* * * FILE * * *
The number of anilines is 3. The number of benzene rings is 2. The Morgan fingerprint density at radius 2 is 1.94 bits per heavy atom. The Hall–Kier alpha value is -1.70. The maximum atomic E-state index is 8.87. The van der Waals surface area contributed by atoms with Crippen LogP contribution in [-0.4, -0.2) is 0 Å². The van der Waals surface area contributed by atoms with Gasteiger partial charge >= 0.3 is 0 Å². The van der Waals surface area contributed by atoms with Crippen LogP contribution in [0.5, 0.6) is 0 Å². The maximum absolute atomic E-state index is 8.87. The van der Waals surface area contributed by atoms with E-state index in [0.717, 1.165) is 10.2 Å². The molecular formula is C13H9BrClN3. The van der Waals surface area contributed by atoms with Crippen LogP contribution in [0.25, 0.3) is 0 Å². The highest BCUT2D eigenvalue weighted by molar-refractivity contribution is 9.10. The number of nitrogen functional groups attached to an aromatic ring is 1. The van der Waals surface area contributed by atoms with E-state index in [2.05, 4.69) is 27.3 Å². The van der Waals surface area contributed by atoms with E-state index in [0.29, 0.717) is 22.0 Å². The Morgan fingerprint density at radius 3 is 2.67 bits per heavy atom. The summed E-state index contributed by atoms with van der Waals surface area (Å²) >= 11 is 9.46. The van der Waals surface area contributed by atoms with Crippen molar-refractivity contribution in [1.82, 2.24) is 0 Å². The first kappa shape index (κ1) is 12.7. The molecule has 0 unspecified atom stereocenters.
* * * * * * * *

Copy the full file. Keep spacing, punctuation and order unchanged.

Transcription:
The number of anilines is 3. The number of benzene rings is 2. The Morgan fingerprint density at radius 2 is 1.94 bits per heavy atom. The Hall–Kier alpha value is -1.70. The maximum atomic E-state index is 8.87. The van der Waals surface area contributed by atoms with Crippen LogP contribution in [-0.4, -0.2) is 0 Å². The van der Waals surface area contributed by atoms with Gasteiger partial charge >= 0.3 is 0 Å². The van der Waals surface area contributed by atoms with Crippen LogP contribution in [0.5, 0.6) is 0 Å². The maximum absolute atomic E-state index is 8.87. The van der Waals surface area contributed by atoms with E-state index in [0.717, 1.165) is 10.2 Å². The molecular formula is C13H9BrClN3. The van der Waals surface area contributed by atoms with Crippen LogP contribution in [0.25, 0.3) is 0 Å². The highest BCUT2D eigenvalue weighted by molar-refractivity contribution is 9.10. The number of nitrogen functional groups attached to an aromatic ring is 1. The van der Waals surface area contributed by atoms with E-state index in [2.05, 4.69) is 27.3 Å². The van der Waals surface area contributed by atoms with E-state index in [0.29, 0.717) is 22.0 Å². The Morgan fingerprint density at radius 3 is 2.67 bits per heavy atom. The summed E-state index contributed by atoms with van der Waals surface area (Å²) >= 11 is 9.46. The van der Waals surface area contributed by atoms with Crippen molar-refractivity contribution in [1.82, 2.24) is 0 Å². The first kappa shape index (κ1) is 12.7. The molecule has 0 unspecified atom stereocenters.